Despite the 82 measures that were taken to gauge the success of the project, critics still found ways to poke holes in it. They said the wrong measures were taken, the data was manipulated, and the numbers were unreliable. For as much as good data is key, there’s also a risk of being over-reliant on numbers.

Safe cycling, or at least the perception of safe cycling, isn’t a completely data-driven exercise. Example: Cycling is, according to some studies, just as safe as walking or driving a car, but the perception among many would-be cyclists is that it’s dangerous. Part of what makes separated bike lanes work is that they are safe, sure, but also that they build the perception of safety. I’ve often said that riding in a safe bike lane is something you feel in your gut more than your head. They just feel better to ride on.

It’s difficult to quantify these social or psychological aspects in numbers, and they risk being lost if the emphasis is too much on cold, hard data.

We ain’t done

Calgary’s cycling community spent much of the evening after the city council decision backslapping, and there is nothing wrong with celebrating. But let’s also avoid getting smug about this political victory. This is the first step in making Calgary a truly bike-friendly city, and much work remains. Despite the success of the pilot project, and the increases in the number of people riding, those numbers remain small. If this pilot project proved anything, it’s that there’s only slightly more than potential in Calgary right now. To turn that potential into people on bikes will take work:  improving connections, solidifying the network, educating everyone in the city and improving safety. Let’s get on with it.

How one city went from scrubbing bike lanes to building an entire network in weeks

Less than three months ago, everyone sounded ready to give up on making the Canadian city of Edmonton more friendly to cyclists. Even the city’s bike loving mayor.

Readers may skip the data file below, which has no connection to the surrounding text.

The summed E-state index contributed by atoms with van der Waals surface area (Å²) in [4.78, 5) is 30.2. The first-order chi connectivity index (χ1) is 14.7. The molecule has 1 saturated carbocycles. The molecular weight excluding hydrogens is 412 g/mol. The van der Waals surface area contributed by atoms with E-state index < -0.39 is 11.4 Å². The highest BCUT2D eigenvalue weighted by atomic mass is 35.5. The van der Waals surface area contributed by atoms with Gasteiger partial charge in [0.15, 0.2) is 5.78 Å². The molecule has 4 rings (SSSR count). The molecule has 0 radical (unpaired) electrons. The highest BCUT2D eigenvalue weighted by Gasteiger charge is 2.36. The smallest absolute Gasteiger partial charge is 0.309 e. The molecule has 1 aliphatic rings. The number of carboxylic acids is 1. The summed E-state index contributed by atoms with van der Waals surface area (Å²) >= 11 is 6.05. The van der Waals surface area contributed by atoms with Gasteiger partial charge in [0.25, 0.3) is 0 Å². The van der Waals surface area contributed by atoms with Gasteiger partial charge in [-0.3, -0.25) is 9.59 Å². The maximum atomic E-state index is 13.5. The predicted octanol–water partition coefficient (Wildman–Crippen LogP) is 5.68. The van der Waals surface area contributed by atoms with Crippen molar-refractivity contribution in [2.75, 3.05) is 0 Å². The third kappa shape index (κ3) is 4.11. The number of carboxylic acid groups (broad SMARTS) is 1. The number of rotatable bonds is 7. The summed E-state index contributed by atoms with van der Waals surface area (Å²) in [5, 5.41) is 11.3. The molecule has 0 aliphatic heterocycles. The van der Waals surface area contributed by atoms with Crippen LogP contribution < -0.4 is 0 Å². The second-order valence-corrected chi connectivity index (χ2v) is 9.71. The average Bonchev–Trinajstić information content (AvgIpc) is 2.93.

In July, Don Iveson, who was elected in 2013 as a young, forward-thinking, bike-riding urbanite, gave an interview to the Globe and Mail in which he basically joined the chorus of frustrated cyclists lamenting the sorry state of cycling in the capital city of Alberta. “Of all the things we’re doing, this is the one where I have the most disappointment,” Iveson told the Globe. “I agree with the folks who say that the city is way behind.”

That’s an understatement. Not only had Edmonton sat idly by while cities all over the continent built accommodations for bikes, it was getting worse. Painted lanes were being scrubbed, and the best bike route across the river was worsened by bridge modifications. If the mayor sounded like he was throwing up his hands, what hope did anybody else have?

So how it is that, just a few weeks later, this sprawling northern city, famous for long winters and hockey, is on pace to build a forward-thinking and ambitious network of separated downtown bike lanes? Credit the power of frustration, and some creative thinking.

UntitledCyclists in Edmonton have had little to celebrate in recent years. Photo by Tom Babin.

Iveson wasn’t the only one grinding his teeth over the city’s backsliding during the summer. The city’s bike advocates were seething. Among those was the group Paths for People, and its chairperson, Conrad Nobert.

After much discussion about how to remedy the situation, Nobert’s group and its allies came up with an idea to start planning for a downtown bike network themselves. They convinced engineering firm Stantec to donate planning time, and, satisfied with the results, they arranged a meeting with some top civic bureaucrats. They went into the meeting confidently, thinking they had completed all the hard work so it would be difficult to turn down the idea.

They turned down the idea. Instead, those city managers said they were going ahead with their own plan to consult the public about their appetite for bike lanes that would take at least two years.

“I was fuming,” Nobert told me. But they had one last idea. The group took the report to some bike-friendly city councillors, who came up with a creative idea: they would simply raise a motion to have the city pay for part of the Stantec report. That got the ball rolling and, within a matter of weeks, city council had approved, not just payment of the report, but implementation of the report’s plans itself — a $7.5-million grid of 7.1 kilometres of downtown separated bike lanes.